## Throwback Thursday! Successful implementation: Buying books is just the first step

Over the summer, we thought it would be fun to run some of the most popular posts from the past. When I re-read a post from the past I always take away something different because I am in a different place with my own experience. Perhaps you are as well!

### Successful implementation: Buying books is just the first step

###### Originally published 12/17/2010

Schools considering Singapore Math programs in their schools frequently ask me what the biggest challenges are when adopting the curriculum. Let me give you an example from a third-grade classroom I visited recently.

The math period started with a mad math minute type of activity of either addition or subtraction, depending on where the students were working.  For the lessons on multiplication and division by 8’s and 9’s, the teacher chose to list the tables from 8 x 2 through 9 x 9 on the whiteboard and have the students copy them down, like this:

Next, the teacher had the students make flash cards and quiz each other.  Finally, in a class of 27, they played around the world. The game where two students compete against each other to see who can get the answer to the problem on the flash card faster.

The lesson in the textbook does include some multiplication charts. The textbook was open on the teacher’s desk and she did refer to it at least once during the lesson:

Primary Mathematics 3A Textbook, U.S. Edition:

Notice how the textbook draws out a student’s prior knowledge to show the patterns behind the computation?

The 3A Teacher’s Guide includes a more comprehensive lesson based on a deeper understanding of the number 8 and it’s multiples. I couldn’t find the Teacher’s Guide in the room.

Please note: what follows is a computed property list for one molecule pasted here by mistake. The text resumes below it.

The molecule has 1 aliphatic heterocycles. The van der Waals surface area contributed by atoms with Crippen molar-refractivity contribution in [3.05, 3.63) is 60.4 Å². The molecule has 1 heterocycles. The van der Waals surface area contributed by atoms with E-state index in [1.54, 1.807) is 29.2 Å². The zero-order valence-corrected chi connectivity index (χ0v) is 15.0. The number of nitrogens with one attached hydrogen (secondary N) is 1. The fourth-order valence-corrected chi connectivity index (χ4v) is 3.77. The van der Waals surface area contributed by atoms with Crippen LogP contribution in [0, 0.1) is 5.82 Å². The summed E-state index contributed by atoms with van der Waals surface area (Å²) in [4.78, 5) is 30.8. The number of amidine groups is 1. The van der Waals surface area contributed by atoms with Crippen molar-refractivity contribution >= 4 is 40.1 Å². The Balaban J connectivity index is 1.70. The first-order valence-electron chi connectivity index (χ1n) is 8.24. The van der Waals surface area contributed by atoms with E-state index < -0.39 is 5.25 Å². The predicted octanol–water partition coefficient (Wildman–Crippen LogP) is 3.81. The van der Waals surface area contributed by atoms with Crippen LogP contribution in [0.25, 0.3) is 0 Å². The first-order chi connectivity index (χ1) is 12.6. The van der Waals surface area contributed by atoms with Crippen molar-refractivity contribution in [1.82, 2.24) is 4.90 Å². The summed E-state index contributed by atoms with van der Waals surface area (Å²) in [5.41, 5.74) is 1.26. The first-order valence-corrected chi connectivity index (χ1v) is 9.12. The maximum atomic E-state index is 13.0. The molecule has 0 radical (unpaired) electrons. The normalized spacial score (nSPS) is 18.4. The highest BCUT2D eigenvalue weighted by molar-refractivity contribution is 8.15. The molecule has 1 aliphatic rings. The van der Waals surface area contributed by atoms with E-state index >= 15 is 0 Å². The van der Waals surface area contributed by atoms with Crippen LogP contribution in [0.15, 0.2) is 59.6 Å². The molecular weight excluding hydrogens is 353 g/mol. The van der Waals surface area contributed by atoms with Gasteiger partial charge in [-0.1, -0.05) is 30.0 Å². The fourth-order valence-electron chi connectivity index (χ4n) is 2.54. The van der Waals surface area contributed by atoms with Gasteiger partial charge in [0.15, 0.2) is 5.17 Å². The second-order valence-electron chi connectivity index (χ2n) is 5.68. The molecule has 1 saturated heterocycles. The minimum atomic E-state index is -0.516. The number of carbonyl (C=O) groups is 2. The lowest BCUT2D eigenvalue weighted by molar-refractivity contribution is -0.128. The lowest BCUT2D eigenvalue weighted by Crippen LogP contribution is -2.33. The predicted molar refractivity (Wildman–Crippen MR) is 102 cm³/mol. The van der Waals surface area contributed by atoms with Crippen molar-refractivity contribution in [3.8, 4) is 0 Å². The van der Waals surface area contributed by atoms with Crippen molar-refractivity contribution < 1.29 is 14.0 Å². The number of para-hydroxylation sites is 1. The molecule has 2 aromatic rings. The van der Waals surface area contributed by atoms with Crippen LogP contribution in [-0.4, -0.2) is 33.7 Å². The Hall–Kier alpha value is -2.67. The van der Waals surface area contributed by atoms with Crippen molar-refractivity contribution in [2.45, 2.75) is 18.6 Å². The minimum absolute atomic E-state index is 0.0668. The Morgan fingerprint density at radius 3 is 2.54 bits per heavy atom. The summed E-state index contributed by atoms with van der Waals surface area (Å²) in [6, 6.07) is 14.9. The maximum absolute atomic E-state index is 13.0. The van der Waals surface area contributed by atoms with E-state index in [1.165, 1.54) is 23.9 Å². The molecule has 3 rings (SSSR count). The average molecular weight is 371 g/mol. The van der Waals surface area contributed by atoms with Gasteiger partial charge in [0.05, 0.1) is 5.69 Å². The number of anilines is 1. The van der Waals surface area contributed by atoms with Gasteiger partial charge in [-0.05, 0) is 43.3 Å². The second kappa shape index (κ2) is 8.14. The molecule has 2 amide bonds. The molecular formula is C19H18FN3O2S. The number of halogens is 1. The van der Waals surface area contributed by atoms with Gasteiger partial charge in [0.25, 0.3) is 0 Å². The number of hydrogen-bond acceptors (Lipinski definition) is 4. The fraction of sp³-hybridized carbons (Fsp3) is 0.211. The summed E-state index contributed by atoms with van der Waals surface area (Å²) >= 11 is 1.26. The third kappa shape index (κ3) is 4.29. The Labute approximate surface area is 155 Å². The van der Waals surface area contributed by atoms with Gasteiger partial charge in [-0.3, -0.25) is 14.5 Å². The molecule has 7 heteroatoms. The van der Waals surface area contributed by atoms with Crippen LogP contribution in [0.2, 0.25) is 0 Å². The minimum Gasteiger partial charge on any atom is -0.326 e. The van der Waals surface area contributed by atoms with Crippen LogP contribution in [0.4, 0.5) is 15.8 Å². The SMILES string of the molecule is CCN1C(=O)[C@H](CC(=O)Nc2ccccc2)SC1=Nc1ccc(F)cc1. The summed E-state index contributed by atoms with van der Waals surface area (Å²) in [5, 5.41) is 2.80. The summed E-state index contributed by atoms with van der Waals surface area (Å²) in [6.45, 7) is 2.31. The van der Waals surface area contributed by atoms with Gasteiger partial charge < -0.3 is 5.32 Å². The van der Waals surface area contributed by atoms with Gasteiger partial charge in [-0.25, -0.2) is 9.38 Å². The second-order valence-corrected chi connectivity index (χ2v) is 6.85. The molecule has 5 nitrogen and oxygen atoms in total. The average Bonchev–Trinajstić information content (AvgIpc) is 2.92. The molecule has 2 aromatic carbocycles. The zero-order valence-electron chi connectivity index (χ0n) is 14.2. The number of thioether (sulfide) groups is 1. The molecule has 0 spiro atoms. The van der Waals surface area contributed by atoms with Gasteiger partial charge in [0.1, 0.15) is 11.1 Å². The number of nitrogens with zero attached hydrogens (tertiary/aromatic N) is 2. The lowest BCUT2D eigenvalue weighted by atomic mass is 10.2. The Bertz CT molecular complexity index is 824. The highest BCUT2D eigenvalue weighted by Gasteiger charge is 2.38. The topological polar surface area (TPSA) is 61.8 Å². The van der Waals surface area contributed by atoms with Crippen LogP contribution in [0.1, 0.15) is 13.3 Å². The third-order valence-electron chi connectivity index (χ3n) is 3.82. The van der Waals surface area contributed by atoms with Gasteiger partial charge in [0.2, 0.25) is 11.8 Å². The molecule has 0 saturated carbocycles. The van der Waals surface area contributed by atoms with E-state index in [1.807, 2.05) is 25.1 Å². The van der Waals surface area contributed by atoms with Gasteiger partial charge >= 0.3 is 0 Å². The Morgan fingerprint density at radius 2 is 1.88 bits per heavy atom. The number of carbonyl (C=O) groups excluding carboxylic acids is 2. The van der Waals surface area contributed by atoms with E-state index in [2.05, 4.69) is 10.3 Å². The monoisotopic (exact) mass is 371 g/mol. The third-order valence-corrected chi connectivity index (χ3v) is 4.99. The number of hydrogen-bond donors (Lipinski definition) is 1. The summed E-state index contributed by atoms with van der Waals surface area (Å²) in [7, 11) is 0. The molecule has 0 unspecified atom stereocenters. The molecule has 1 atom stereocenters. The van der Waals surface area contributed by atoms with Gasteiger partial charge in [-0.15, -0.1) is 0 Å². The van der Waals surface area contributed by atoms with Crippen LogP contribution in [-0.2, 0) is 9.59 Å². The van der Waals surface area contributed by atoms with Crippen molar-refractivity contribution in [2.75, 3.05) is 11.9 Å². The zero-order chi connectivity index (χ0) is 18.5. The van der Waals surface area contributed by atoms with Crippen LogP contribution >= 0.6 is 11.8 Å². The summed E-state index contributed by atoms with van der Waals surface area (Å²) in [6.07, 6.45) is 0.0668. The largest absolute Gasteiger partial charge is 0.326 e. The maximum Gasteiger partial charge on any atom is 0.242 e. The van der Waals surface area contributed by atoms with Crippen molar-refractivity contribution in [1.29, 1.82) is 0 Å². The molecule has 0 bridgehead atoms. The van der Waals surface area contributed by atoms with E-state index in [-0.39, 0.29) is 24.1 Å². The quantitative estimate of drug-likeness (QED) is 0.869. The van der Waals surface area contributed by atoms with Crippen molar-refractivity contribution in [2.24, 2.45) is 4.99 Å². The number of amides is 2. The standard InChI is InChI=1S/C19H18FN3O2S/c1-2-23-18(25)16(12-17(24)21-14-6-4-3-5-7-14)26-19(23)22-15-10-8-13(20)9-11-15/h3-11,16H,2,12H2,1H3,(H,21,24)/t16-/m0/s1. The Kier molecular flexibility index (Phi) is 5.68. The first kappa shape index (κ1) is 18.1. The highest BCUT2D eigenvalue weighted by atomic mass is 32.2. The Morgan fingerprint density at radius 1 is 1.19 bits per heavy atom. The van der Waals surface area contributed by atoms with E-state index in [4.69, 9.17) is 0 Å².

##### (Click to enlarge)

Can you see the difference in the depth of a student’s understanding after the Primary Mathematics lesson?

Note that the subsequent three lessons are:

• Multiplying a 2 or 3 digit number by 8.
• Dividing a 2 or 3 digit number by 8.
• Word problems that require multiplying and dividing by 8.

The sequence of lessons follows the same pattern for the number 9.

When I asked the teacher about the lesson, she essentially said, “Well, I didn’t think to look at the teacher’s guide. I’ve always taught this way.” She’s new to the school and only had about 2 hours of training.

Back to the original question. One of the biggest challenges for schools adopting the Singapore Math curriculum is the need for adequate training. If teachers don’t understand what makes Singapore different or if they lack content knowledge,  they’ll continue to teach the way they always have. Effective training will give teachers an understanding of Singapore Math’s philosophy and approach and leave them with confidence in their ability to teach it.

Buying the curriculum is the first step. Successful schools invest in content-based training.

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## Mantra for 2017: Make math make sense!

The return from winter break brings with it a refreshed outlook on teaching.  Teachers return with an eagerness and enthusiasm for the profession and students return seeming just a little more mature.

Return from winter break also brings with it a sense of urgency.  Maybe you’re not as far along in the curriculum as you had hoped. You realize that the frantic push to cover material before break has left students unable to recall content taught.  You are feeling the pressure of standardized tests looming.